D: What was the impact of the program?

M: This program allowed youth to reflect on culture, especially their own. Many European Americans often lose connection with their home country. This program invited them to reconnect with family roots and see someone else’s culture with new eyes.

Boys baking in the kitchen
Jakob and his brother making Irish soda bread. Photo by Abigail O'Farrell.

D: Do you have future plans for this program?

M: I am currently working with colleagues in Kalamazoo County to expand, calling the next session Passport Kitchen II. This series may have four or six cultural locations with the intent to record videos and post program supplies on the Michigan 4-H Global Cultural website for others to access and utilize materials at any time. Another suggestion was to hold a virtual meeting for all participants to share their experiences with each other at the conclusion of the series.

D: What advice do you have for others thinking about a cultural program like this?

M: Make it as engaging as possible for the participants. The more fun you include, the better. When I sent email communications, I formatted them to sound like a travel agent. It doesn’t have to be boring. Also, don’t be afraid to ask dumb questions. You don’t know what you don’t know until you ask. I would ask if cultural information was appropriate to include in each box. My friends would tell me if they didn’t want something included or worded a different way for clarity.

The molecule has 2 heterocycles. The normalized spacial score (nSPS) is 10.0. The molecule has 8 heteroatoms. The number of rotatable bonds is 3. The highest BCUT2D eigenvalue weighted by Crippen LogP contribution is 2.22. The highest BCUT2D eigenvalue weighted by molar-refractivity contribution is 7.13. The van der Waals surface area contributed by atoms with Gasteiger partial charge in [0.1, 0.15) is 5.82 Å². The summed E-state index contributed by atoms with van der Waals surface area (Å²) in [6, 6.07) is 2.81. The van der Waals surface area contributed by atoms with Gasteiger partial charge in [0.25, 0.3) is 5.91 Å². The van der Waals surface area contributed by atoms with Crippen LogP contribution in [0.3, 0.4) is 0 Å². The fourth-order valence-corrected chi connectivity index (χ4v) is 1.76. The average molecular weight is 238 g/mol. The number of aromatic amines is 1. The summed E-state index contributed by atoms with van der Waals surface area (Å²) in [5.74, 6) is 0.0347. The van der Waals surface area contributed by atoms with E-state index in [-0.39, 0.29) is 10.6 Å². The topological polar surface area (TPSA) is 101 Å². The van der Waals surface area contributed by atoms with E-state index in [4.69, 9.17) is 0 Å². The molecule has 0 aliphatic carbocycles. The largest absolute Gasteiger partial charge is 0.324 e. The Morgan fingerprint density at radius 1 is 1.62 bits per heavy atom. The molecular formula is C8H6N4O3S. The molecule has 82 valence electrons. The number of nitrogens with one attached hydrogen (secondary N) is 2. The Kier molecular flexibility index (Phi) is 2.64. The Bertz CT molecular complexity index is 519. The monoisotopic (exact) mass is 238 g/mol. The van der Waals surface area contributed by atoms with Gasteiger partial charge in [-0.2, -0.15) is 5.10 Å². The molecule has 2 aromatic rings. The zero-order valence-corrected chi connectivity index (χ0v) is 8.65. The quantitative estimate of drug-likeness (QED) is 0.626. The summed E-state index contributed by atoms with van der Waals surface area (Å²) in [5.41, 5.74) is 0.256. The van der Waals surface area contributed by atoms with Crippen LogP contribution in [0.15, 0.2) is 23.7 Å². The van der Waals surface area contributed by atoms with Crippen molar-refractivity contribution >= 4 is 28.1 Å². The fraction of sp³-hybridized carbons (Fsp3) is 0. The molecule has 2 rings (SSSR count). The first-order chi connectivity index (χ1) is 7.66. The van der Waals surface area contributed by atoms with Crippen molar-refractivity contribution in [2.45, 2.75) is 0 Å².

Girl holding Irish soda bread
Adeline showing off her Irish soda bread. Photo by Tori Irving.

D: Anything else you would like to share?

M: This was a passion project for me and to be able to share my friends’ uniqueness in a time when cultural diversity needed to be celebrated. The program allowed my participants to take the time to step back and appreciate the family time it created. I loved every minute of this project. I calculated 250 hours of preparation, but it was all worth it when I saw the kids showing so much joy. I even had a participant give a presentation to their class at school on the experience.

Youth want to learn about culture, we just need to provide them with the avenue to explore it in a respectful way. If you have questions about how to gain assess to Passport Kitchen materials, contact Melissa Preston at

4-H grows successful youth through positive developmental relationships. If you would like to learn more, visit the Michigan 4-H website. To learn more about youth development programs, contact D’Ann Rohrer at or 231-845-3361, or our civic engagement leadership team at

Find other global educational opportunities on the Michigan State University Extension Global and Cultural Education website. For more information about 4-H learning opportunities and other 4-H programs, contact your local MSU Extension county office.